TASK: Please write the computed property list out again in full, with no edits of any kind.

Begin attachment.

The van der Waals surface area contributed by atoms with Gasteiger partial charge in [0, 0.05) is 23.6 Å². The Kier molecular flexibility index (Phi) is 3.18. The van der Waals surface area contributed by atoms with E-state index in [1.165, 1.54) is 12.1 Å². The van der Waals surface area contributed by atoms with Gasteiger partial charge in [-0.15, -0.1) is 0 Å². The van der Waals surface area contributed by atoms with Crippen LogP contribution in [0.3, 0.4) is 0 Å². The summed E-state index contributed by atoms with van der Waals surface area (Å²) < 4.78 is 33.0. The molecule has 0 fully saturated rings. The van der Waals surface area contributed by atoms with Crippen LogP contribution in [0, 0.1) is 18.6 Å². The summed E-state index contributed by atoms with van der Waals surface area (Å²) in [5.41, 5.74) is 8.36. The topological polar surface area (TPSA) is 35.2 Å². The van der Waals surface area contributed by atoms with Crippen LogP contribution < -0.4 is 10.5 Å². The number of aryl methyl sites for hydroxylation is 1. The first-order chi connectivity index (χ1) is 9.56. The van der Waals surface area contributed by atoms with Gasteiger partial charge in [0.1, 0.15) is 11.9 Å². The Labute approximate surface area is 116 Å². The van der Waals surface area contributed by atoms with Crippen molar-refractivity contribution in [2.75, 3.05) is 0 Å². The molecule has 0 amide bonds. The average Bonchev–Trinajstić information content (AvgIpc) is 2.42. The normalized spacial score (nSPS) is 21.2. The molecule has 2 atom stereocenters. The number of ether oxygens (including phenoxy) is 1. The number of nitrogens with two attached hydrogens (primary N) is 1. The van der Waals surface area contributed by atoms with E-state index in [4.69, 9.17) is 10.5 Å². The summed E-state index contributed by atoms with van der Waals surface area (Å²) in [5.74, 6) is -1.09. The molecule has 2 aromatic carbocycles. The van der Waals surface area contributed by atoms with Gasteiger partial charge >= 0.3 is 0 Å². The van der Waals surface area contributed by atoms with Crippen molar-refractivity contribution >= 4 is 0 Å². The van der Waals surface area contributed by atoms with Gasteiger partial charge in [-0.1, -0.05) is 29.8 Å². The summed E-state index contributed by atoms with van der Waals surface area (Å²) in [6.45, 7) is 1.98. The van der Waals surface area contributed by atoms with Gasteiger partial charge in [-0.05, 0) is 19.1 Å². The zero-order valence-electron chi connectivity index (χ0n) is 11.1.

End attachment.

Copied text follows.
The van der Waals surface area contributed by atoms with Gasteiger partial charge in [0, 0.05) is 23.6 Å². The Kier molecular flexibility index (Phi) is 3.18. The van der Waals surface area contributed by atoms with E-state index in [1.165, 1.54) is 12.1 Å². The van der Waals surface area contributed by atoms with Gasteiger partial charge in [-0.15, -0.1) is 0 Å². The van der Waals surface area contributed by atoms with Crippen LogP contribution in [0.3, 0.4) is 0 Å². The summed E-state index contributed by atoms with van der Waals surface area (Å²) < 4.78 is 33.0. The molecule has 0 fully saturated rings. The van der Waals surface area contributed by atoms with Crippen LogP contribution in [0, 0.1) is 18.6 Å². The summed E-state index contributed by atoms with van der Waals surface area (Å²) in [5.41, 5.74) is 8.36. The topological polar surface area (TPSA) is 35.2 Å². The van der Waals surface area contributed by atoms with Crippen LogP contribution < -0.4 is 10.5 Å². The number of aryl methyl sites for hydroxylation is 1. The first-order chi connectivity index (χ1) is 9.56. The van der Waals surface area contributed by atoms with Gasteiger partial charge in [0.1, 0.15) is 11.9 Å². The Labute approximate surface area is 116 Å². The van der Waals surface area contributed by atoms with Crippen molar-refractivity contribution in [2.75, 3.05) is 0 Å². The molecule has 0 amide bonds. The average Bonchev–Trinajstić information content (AvgIpc) is 2.42. The normalized spacial score (nSPS) is 21.2. The molecule has 2 atom stereocenters. The number of ether oxygens (including phenoxy) is 1. The number of nitrogens with two attached hydrogens (primary N) is 1. The van der Waals surface area contributed by atoms with E-state index in [4.69, 9.17) is 10.5 Å². The summed E-state index contributed by atoms with van der Waals surface area (Å²) in [5.74, 6) is -1.09. The molecule has 2 aromatic carbocycles. The van der Waals surface area contributed by atoms with Gasteiger partial charge >= 0.3 is 0 Å². The van der Waals surface area contributed by atoms with Crippen molar-refractivity contribution >= 4 is 0 Å². The van der Waals surface area contributed by atoms with Gasteiger partial charge in [-0.1, -0.05) is 29.8 Å². The summed E-state index contributed by atoms with van der Waals surface area (Å²) in [6.45, 7) is 1.98. The van der Waals surface area contributed by atoms with Gasteiger partial charge in [-0.05, 0) is 19.1 Å². The zero-order valence-electron chi connectivity index (χ0n) is 11.1.